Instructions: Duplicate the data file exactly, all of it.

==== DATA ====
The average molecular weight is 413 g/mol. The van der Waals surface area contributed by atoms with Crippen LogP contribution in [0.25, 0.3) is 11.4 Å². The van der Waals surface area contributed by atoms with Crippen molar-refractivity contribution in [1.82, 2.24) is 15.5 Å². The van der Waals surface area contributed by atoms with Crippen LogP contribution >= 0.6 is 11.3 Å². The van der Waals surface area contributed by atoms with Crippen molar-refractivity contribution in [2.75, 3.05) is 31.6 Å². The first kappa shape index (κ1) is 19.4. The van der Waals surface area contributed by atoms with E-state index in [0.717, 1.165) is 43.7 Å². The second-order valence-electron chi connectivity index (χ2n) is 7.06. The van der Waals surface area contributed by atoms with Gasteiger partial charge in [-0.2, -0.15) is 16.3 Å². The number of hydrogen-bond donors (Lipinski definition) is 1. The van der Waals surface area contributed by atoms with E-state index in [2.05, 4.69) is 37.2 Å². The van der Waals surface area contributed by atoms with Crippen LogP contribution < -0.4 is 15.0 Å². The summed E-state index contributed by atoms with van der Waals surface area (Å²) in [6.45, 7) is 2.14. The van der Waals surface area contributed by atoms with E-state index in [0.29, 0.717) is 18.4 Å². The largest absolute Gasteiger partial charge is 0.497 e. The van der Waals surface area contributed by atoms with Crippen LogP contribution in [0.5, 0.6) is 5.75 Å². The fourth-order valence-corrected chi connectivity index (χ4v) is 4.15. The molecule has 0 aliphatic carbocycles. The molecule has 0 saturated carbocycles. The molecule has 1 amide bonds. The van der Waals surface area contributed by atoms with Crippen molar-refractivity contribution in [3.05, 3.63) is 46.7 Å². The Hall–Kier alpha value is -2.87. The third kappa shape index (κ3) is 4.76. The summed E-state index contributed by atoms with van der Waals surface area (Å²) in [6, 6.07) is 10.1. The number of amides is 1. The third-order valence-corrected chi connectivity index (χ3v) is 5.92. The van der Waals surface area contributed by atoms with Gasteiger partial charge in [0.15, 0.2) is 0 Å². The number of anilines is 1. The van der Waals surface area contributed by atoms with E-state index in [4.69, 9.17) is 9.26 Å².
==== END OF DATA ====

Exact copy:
The average molecular weight is 413 g/mol. The van der Waals surface area contributed by atoms with Crippen LogP contribution in [0.25, 0.3) is 11.4 Å². The van der Waals surface area contributed by atoms with Crippen molar-refractivity contribution in [1.82, 2.24) is 15.5 Å². The van der Waals surface area contributed by atoms with Crippen LogP contribution >= 0.6 is 11.3 Å². The van der Waals surface area contributed by atoms with Crippen molar-refractivity contribution in [2.75, 3.05) is 31.6 Å². The first kappa shape index (κ1) is 19.4. The van der Waals surface area contributed by atoms with E-state index in [0.717, 1.165) is 43.7 Å². The second-order valence-electron chi connectivity index (χ2n) is 7.06. The van der Waals surface area contributed by atoms with Gasteiger partial charge in [-0.2, -0.15) is 16.3 Å². The number of hydrogen-bond donors (Lipinski definition) is 1. The van der Waals surface area contributed by atoms with E-state index in [2.05, 4.69) is 37.2 Å². The van der Waals surface area contributed by atoms with Crippen LogP contribution < -0.4 is 15.0 Å². The summed E-state index contributed by atoms with van der Waals surface area (Å²) in [6.45, 7) is 2.14. The van der Waals surface area contributed by atoms with E-state index in [0.29, 0.717) is 18.4 Å². The largest absolute Gasteiger partial charge is 0.497 e. The van der Waals surface area contributed by atoms with Crippen LogP contribution in [0.5, 0.6) is 5.75 Å². The fourth-order valence-corrected chi connectivity index (χ4v) is 4.15. The molecule has 0 aliphatic carbocycles. The molecule has 0 saturated carbocycles. The molecule has 1 amide bonds. The van der Waals surface area contributed by atoms with Crippen molar-refractivity contribution in [3.05, 3.63) is 46.7 Å². The Hall–Kier alpha value is -2.87. The third kappa shape index (κ3) is 4.76. The summed E-state index contributed by atoms with van der Waals surface area (Å²) in [6, 6.07) is 10.1. The number of amides is 1. The third-order valence-corrected chi connectivity index (χ3v) is 5.92. The van der Waals surface area contributed by atoms with Gasteiger partial charge in [0.15, 0.2) is 0 Å². The number of anilines is 1. The van der Waals surface area contributed by atoms with E-state index in [4.69, 9.17) is 9.26 Å².